“My son, you are here with me always; everything I have is yours.”
Luke 15: 31
I know it was last Sunday’s gospel, but the story of the Prodigal Son is just one of those that stick with you! It is such a rich story and I think every time I hear it in the liturgy, it touches my heart in a different way. This story and I go way back. When I was in high school, we had a guest priest at my parish for a weekend and this was the Gospel. This priest had a gift for preaching and I still remember how he broke open this story and shared with us the deeper significance of the Father asking for a ring, sandals, and a robe for the younger son; namely that these items symbolized the restoration of the son as a son. For me it was the first “Aha moment” with the Scriptures, realizing that they contain much more than meets the eye.
This year, it is the plight of the older son that has my attention. Fr. Pablo Gadenz pointed out to me that the elder son never calls his father, Father. He also doesn’t call the younger son his brother, rather he calls him your son. He doesn’t have a desire to celebrate with his family, instead complains that he has never been given a young goat to celebrate with his friends. Lastly, he says, “all these years I have served you . .” which could also be translated, “slaved for you . .” All of these things lead me to ponder. Even though the older son has never left his father in a literal sense, it seems that he has departed from his father in a very real way. He has removed himself from the family and sees himself as “slaving” for his father. He, too, needs his sonship restored. It reminds me of the line, “This people’s hearts are far from me.” (cf. Is. 29:15, Matt. 15:8)
The difficult question is, does he realize his plight? Does he know the reason for his anger, his resentment, his feelings of unjust treatment? Has he slowly drifted into this sense of isolation and the feeling of not belonging, not being loved? Does he realize his choices led him there and he has the power to come back into the embrace of the Father? And the even more challenging question is, do I?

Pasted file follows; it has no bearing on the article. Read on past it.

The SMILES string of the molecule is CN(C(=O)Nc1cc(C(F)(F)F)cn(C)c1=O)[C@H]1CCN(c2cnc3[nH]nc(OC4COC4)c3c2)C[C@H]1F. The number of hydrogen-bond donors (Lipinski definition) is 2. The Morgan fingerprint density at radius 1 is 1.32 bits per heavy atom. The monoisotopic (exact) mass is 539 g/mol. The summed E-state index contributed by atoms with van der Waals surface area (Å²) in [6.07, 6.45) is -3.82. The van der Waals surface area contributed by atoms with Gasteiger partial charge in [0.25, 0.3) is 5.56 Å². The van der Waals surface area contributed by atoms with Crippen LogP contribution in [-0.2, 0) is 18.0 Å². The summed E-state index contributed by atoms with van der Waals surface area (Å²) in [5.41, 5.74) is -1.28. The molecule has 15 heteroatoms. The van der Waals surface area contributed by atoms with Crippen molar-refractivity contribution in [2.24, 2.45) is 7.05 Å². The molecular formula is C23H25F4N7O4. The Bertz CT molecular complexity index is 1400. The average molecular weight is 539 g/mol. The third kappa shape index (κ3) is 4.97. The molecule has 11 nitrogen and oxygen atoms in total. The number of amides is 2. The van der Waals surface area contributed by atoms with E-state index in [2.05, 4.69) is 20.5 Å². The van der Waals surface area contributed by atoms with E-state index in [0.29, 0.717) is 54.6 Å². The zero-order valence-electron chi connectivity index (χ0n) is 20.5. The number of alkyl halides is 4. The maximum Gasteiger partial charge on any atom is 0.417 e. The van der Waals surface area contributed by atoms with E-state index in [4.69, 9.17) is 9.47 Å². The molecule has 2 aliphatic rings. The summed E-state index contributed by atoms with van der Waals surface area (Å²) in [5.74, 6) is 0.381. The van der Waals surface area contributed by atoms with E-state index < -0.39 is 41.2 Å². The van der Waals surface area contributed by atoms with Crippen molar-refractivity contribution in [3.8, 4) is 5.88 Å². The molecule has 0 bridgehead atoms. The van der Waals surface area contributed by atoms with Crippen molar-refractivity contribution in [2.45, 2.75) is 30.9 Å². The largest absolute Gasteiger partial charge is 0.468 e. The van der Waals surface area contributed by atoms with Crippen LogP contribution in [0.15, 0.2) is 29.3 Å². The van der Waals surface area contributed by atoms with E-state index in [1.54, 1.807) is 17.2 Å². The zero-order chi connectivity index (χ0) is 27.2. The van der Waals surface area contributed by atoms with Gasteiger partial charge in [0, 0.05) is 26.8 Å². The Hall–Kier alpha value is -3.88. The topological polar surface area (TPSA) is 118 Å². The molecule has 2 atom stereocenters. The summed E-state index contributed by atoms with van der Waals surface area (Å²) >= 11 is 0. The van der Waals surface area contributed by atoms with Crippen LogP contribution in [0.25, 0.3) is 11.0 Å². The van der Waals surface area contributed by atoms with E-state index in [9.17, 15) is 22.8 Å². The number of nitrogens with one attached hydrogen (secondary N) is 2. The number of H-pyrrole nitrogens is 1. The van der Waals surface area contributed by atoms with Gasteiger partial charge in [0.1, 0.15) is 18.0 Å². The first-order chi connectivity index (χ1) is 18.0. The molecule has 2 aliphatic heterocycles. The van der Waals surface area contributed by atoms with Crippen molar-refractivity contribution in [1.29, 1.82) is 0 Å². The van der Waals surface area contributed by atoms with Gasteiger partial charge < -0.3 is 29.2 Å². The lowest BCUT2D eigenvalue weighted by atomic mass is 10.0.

The Father’s love, mercy, and forgiveness are constant. He goes out to meet both sons. The younger son, having realized his plight, receives the Father’s mercy and forgiveness and is restored. We all can find ourselves in the positions of the older and younger sons at different times in life. But I think the place of the older son can be more challenging. The renouncing of the Father’s love is more subtle. The outward behavior seems exemplary. He has followed all “the rules”. And yet, he still finds himself an outsider.
Last October, the Chancery staff retreat was led by Deacon James Keating of the Archdiocese of Omaha. One of the stories he told us has come to my mind recently as we approach the season of Lent. He shared:
When I was a small boy, I used to think my mom lived in the laundry room. Caring for a large family, she seemed to always be doing a load of laundry. One morning, I came down to the kitchen. As I drew near, I heard my mom’s voice from the laundry room, “Jimmy, don’t touch the cookies!” She had been up early and freshly baked chocolate chip cookies were on the counter. I inched over to them. I looked longingly at them. I smelled them. Finally, I climbed up on the counter to sit next to them. I looked carefully at the full plate, picking out the biggest one and thinking, “that is the one I will choose when she gives me permission to have one.”
Suddenly, I heard the sound of her coming up the steps. Panicking, I leapt off the counter. The plate of cookies came down with me, crashing to the floor, shattering the plate and sending cookies in all directions. When she entered the room, I was standing in the midst of the mess with my head down. “Jimmy, did you do this?” my mom said. “No.” I whispered, head down. “Jimmy, did you do this?” my mom said again. “No.” I whispered once more, my head still down. Tiptoeing through the mess, she came to me, and lifted my chin. My eyes darted back and forth. I was reluctant to look into her eyes. Finally, unable to resist “the mom stare”, I looked at her. With her eyes locked on mine, she said once more, “Jimmy, did you do this?” “Yes.” I said as the tears welled up. She hugged me tightly and while I was secure in her arms and enveloped in her love, she whispered to me, “Don’t ever lie to me again.” This, he went on to say, is precisely how the Lord deals with us. He does invite us to own up to the mess of sin and chaos which surrounds us. Gently, he asks us, “did you do this?” However, he ALWAYS does so within the embrace of His great love for us.
As we prepare to enter the season of Lent, the Church invites us to repentance, to a metanoia (a complete change of heart, a turning around – away from sin and towards the Lord). I find myself asking this question, “What am I going to do for Lent?” I believe the better question is, “What does the Lord want to do in me this Lent?” Deacon Keating’s story inspires me to have the courage to stand in the midst of the shattered plates and scattered cookies in my life. To look Jesus in the eye and have the courage to receive the truth of the brokenness in life and take responsibility for my part in it. Most importantly, though, it inspires me to allow myself to be received into the loving arms of Jesus and allow Him to hold me tightly. And then to listen as he reveals to me the real root of my sin and the way out of it.